Midnight Marauders finishes with “God Lives Through,” thought by some to be a song about faith, when it’s just a showcasing finale to the album. There are chops of Busta Rhymes’ “Oh my God!” on the hook, a sample of Tribe’s “Oh My God,” and we get dope bars from Phife and Tip, along with shout outs to different areas, from Queens to Oaktown. How dope is it that the last lyric spit on Midnight Marauders was Tip’s “It’s hemp, like Betsy Ross, lemme tell you who’s the boss”?!

My favorite A Tribe Called Quest album is Midnight Marauders, largely because of the further incorporation of Phife Dawg’s lyrical ability and style into the group’s scheme. Phife’s voice emanates confidence and his rapping prowess only added to the allure of Tribe. Not to be outdone, Q-Tip stepped his game up, but I never got the sense that one was trying to outshine the other. Healthy competition was in the air, I’m sure, but even when trading bars and verses, I felt they were more complementary than anything else. Something else that I love about this album is the cover art. Hip-hop artists from Afrika Bambaataa to Whodini can be found on it, and it’s reminiscent of The Beatles’ Sgt. Pepper’s Lonely Hearts Club album cover, in that it served as a “Who’s Who” of hip-hoppers who were popular in that era. This was Tribe at their peak, across the entire board. The first hip-hop album I was actually consumed by, the title did what it set out to do, and Ali Shaheed Muhammad made sure to once again clarify: “We decided to call the album ‘Midnight Marauders’ because A Tribe Called Quest are like sound thieves looting for your ears.”

Review: The Low End Theory

lowendtheoryYesterday, I reviewed A Tribe Called Quest’s debut albumPeople’s Instinctive Travels and the Paths of Rhythm. Today, I will scan their second studio effort, The Low End Theory.

Roughly a year and a half after ATCQ dropped their rookie album came The Low End Theory. Before it hit stores, however, the group was faced with a few significant changes. Jarobi White decided to leave the group to attend culinary school. Phife Dawg was diagnosed with Type 2 diabetes. Phife also wanted and received a bigger role within the group, as Tribe’s debut sounded more like Q-Tip And Friends throughout than A Tribe Called Quest. Aside from those changes, Q-Tip admits that he drew inspiration for their second album from NWA’s Straight Outta Compton, which was released in 1988. In a 2012 interview with the HipHopDX website, Q-Tip stated, “The group was NWA, and to me, that was the benchmark. And of course I was listening to everything  else around.  The bar was set very high. Musically, my main thing was Dre. That was like, trying to make something he would like and appreciate in a way. Musically.” When asked about the dreaded sophomore slump that has plagued many an artist (and athlete), Tip shot back, “Sophomore jinx? What the fuck is that? I’m going to make The Low End Theory.”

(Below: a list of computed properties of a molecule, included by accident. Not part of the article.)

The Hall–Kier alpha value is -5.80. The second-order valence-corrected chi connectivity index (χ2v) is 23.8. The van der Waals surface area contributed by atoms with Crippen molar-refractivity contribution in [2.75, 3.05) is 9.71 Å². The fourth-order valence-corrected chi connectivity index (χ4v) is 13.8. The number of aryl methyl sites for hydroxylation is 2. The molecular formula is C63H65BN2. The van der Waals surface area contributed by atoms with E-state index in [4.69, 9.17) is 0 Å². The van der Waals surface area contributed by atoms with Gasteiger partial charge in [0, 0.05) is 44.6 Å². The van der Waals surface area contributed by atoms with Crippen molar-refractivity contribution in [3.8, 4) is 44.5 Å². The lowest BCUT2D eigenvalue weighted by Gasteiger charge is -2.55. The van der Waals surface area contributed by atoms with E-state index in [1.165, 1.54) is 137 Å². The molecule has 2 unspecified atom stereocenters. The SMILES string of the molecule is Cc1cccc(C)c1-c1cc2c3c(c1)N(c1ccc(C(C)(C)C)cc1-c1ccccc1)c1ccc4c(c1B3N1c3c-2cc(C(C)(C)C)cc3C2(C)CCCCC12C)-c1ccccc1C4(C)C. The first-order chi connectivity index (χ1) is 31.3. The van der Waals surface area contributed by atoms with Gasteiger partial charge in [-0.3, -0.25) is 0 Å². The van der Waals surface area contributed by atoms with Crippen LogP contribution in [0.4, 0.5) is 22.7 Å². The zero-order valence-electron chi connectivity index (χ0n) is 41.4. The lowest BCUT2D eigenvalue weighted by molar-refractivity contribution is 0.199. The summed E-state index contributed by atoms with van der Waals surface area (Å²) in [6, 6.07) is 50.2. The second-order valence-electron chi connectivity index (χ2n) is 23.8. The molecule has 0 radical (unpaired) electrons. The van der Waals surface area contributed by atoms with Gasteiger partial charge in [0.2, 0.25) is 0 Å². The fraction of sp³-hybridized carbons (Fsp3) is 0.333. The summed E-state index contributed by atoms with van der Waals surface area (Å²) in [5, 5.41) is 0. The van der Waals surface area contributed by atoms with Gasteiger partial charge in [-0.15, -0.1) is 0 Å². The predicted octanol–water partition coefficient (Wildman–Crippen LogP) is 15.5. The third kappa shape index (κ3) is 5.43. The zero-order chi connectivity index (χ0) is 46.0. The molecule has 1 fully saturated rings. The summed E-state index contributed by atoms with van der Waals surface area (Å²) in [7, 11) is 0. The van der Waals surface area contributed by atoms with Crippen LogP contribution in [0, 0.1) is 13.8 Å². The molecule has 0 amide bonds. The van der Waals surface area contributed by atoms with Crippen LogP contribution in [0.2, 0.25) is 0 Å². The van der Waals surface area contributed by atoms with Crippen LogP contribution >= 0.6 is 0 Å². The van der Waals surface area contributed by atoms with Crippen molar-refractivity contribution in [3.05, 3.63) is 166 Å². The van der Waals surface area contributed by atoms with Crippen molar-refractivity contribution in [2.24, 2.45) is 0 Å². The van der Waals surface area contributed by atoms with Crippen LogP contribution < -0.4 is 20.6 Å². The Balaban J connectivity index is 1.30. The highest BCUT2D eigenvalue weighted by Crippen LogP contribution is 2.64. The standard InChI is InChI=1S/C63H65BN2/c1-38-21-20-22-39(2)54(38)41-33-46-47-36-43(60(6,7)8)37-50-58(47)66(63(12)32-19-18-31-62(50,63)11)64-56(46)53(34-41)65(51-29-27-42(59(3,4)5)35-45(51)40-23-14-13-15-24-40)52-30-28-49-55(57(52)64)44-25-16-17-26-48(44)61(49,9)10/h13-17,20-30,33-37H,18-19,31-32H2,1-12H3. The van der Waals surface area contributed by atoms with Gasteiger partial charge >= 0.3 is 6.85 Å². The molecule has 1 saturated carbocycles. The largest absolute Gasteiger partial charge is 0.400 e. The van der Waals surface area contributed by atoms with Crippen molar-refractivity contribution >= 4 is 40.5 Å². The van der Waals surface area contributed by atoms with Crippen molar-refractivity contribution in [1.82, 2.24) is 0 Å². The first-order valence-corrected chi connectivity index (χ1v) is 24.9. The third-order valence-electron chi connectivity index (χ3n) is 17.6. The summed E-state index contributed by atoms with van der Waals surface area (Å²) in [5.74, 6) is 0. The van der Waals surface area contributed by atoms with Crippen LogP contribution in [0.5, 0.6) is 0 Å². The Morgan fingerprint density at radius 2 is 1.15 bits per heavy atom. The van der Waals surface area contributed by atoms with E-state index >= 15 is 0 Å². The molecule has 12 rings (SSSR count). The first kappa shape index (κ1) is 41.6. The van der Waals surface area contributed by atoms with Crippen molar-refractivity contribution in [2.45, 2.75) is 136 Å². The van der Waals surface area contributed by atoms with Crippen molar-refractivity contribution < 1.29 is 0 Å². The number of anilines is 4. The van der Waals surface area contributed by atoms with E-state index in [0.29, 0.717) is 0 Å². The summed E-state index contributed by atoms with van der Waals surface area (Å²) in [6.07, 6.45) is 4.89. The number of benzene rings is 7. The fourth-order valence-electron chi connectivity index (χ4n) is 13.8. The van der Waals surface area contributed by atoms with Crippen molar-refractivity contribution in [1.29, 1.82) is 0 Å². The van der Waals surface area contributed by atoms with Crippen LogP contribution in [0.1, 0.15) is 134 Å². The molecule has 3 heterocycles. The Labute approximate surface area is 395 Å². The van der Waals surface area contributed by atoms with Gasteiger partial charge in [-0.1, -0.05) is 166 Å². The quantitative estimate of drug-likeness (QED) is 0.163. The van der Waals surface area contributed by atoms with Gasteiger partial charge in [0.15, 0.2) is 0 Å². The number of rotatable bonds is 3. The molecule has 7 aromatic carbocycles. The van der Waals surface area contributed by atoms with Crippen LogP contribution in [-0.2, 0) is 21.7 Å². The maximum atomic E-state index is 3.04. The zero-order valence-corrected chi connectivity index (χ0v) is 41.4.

The Low End Theory was released September 24, 1991, through Jive Records. While ATCQ’s first project was well-received, it still had its naysayers for being what they perceived to be too experimental, or in other words, weird. The sound of The Low End Theory made the hip-hop album one of the first to blend its native sound with jazz. Bassist Ron Carter gave an assist on a few tracks, and Ali Shaheed Muhammad and Co. worked to make the album sound less commercial than their first release. Once it hit stores, it was adored by the masses. It was also considered a work of art that made efforts to shrink the generational gap, and as a result, was thought to have brought on jazz rap. The Low End Theory was certified platinum on April 1, 1995.

“Excursions” is the first track on The Low End Theory, and the introductory guitar riff sets the tone for the entire album. There is a different sound to Q-Tip’s voice; a more subdued, yet stronger one that causes you to want to dance less and listen more. After briefly reminiscing about listening to hip-hop as a teen, he recalls his father’s affinity for it: “My pops used to say it reminded him of bebop/I said, well daddy don’t you know that everything moves in cycles”. If you were listening to an instrumental version of this song, you would not believe it’s hip-hop, and I believe that was the intent behind the production. Listen for samples of The Lost Poets. Bass guitar. Drums. Repeat.